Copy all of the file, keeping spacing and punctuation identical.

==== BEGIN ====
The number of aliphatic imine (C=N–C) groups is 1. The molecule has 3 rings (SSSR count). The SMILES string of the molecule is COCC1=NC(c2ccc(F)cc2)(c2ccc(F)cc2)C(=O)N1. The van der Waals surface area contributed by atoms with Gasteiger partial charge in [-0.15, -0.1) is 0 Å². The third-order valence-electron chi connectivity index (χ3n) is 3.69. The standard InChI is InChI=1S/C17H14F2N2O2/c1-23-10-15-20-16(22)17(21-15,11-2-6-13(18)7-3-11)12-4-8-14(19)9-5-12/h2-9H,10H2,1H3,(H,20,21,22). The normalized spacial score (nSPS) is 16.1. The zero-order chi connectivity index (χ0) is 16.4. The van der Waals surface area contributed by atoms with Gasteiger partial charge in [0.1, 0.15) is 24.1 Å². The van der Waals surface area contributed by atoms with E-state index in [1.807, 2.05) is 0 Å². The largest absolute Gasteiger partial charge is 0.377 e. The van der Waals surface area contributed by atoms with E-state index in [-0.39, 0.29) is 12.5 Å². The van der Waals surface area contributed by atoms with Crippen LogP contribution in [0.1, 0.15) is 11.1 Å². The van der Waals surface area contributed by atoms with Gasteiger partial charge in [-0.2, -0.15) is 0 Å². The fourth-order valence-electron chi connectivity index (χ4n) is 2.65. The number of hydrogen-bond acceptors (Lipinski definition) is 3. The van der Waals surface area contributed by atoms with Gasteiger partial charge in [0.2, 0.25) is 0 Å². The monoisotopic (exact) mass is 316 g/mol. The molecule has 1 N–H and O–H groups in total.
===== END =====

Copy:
The number of aliphatic imine (C=N–C) groups is 1. The molecule has 3 rings (SSSR count). The SMILES string of the molecule is COCC1=NC(c2ccc(F)cc2)(c2ccc(F)cc2)C(=O)N1. The van der Waals surface area contributed by atoms with Gasteiger partial charge in [-0.15, -0.1) is 0 Å². The third-order valence-electron chi connectivity index (χ3n) is 3.69. The standard InChI is InChI=1S/C17H14F2N2O2/c1-23-10-15-20-16(22)17(21-15,11-2-6-13(18)7-3-11)12-4-8-14(19)9-5-12/h2-9H,10H2,1H3,(H,20,21,22). The normalized spacial score (nSPS) is 16.1. The zero-order chi connectivity index (χ0) is 16.4. The van der Waals surface area contributed by atoms with Gasteiger partial charge in [0.1, 0.15) is 24.1 Å². The van der Waals surface area contributed by atoms with E-state index in [1.807, 2.05) is 0 Å². The largest absolute Gasteiger partial charge is 0.377 e. The van der Waals surface area contributed by atoms with E-state index in [-0.39, 0.29) is 12.5 Å². The van der Waals surface area contributed by atoms with Crippen LogP contribution in [0.1, 0.15) is 11.1 Å². The van der Waals surface area contributed by atoms with Gasteiger partial charge in [-0.2, -0.15) is 0 Å². The fourth-order valence-electron chi connectivity index (χ4n) is 2.65. The number of hydrogen-bond acceptors (Lipinski definition) is 3. The van der Waals surface area contributed by atoms with Gasteiger partial charge in [0.2, 0.25) is 0 Å². The monoisotopic (exact) mass is 316 g/mol. The molecule has 1 N–H and O–H groups in total.